• Tightening Authorship: About a 15% reduction. They found that when they reduce the amount of Authorship they show they are improving the quality.
  • Rich Snippets may depend on site quality: If you’re a reputable site then they’ll trust Rich Snippets on your site.
  • Google will get smarter on JavaScript: Common JS libraries will probably be good for Google indexing.

Worth doing now:

  • Sign up for Webmaster Tools
  • Subscribe to:
    • @googlewmc
    • Webmaster blog
    • Inside Search blog
    • Webmaster Video Channel

Appendix

Brett Tabke of Pubcon asks Matt if he heard what Jason Calacanis said at his keynote yesterday. Matt says this is not a wrestling match, the search industry shouldn’t want Matt and Jason to fight. Matt has huge respect for Jason and how he calls it like he sees it. But he’ll try to give context.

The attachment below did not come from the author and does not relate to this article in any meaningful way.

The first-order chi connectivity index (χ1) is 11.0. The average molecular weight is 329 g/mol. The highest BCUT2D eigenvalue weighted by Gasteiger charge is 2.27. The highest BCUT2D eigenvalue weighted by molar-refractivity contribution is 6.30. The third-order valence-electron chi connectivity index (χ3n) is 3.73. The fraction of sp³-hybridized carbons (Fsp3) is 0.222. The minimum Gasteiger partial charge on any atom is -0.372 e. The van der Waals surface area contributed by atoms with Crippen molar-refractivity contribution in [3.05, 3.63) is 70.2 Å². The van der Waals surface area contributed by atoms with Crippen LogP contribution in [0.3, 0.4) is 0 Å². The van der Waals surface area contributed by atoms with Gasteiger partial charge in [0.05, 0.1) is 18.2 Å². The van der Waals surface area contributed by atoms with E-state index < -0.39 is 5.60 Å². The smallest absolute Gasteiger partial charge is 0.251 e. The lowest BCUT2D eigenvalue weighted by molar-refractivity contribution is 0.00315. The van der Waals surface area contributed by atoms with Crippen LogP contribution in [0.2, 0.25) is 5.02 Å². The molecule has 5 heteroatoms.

Jason said that “a lot of babies got thrown out with the bath water.” The changes could have been rolled out slowly and some warning could have been given to publisher partners.

Matt shows that in 2011 a lot of people were calling Google out for not being on-top of a spammy content situation. Google had been working on content quality for a long time but everyone decided to get angry at once. He points to half-dozen articles from people like Read Write Web and Kristina Halvorsen complaining about content farms and content targeting long-tail queries producing junk content in results. Mahalo’s content was included in calls out.

Example: How to Stub Your Toe

1. Choose a place to walk
2. Pick a cardinal direction to walk
3. Walk
4. Continue to walk
5. Stub toe